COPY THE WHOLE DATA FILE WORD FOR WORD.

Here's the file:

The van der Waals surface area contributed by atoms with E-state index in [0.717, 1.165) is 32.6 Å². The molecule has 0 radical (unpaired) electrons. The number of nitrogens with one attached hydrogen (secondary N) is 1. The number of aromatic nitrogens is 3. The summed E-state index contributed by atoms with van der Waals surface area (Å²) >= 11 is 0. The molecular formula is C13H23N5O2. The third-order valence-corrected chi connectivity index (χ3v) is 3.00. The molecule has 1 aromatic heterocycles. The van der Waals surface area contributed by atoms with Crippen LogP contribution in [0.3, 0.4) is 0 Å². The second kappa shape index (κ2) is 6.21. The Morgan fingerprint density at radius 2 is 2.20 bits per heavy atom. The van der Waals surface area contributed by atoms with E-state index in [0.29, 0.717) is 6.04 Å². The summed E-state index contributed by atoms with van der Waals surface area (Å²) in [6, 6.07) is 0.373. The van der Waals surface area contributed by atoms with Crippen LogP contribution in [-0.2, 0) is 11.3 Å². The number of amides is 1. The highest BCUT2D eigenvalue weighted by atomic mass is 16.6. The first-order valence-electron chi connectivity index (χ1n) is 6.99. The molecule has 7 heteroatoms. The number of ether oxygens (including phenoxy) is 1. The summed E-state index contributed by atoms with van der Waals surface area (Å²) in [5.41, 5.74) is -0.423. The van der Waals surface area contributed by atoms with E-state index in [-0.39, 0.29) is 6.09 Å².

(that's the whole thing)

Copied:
The van der Waals surface area contributed by atoms with E-state index in [0.717, 1.165) is 32.6 Å². The molecule has 0 radical (unpaired) electrons. The number of nitrogens with one attached hydrogen (secondary N) is 1. The number of aromatic nitrogens is 3. The summed E-state index contributed by atoms with van der Waals surface area (Å²) >= 11 is 0. The molecular formula is C13H23N5O2. The third-order valence-corrected chi connectivity index (χ3v) is 3.00. The molecule has 1 aromatic heterocycles. The van der Waals surface area contributed by atoms with Crippen LogP contribution in [0.3, 0.4) is 0 Å². The second kappa shape index (κ2) is 6.21. The Morgan fingerprint density at radius 2 is 2.20 bits per heavy atom. The van der Waals surface area contributed by atoms with E-state index in [0.29, 0.717) is 6.04 Å². The summed E-state index contributed by atoms with van der Waals surface area (Å²) in [6, 6.07) is 0.373. The van der Waals surface area contributed by atoms with Crippen LogP contribution in [-0.2, 0) is 11.3 Å². The number of amides is 1. The highest BCUT2D eigenvalue weighted by atomic mass is 16.6. The first-order valence-electron chi connectivity index (χ1n) is 6.99. The molecule has 7 heteroatoms. The number of ether oxygens (including phenoxy) is 1. The summed E-state index contributed by atoms with van der Waals surface area (Å²) in [5.41, 5.74) is -0.423. The van der Waals surface area contributed by atoms with E-state index in [-0.39, 0.29) is 6.09 Å².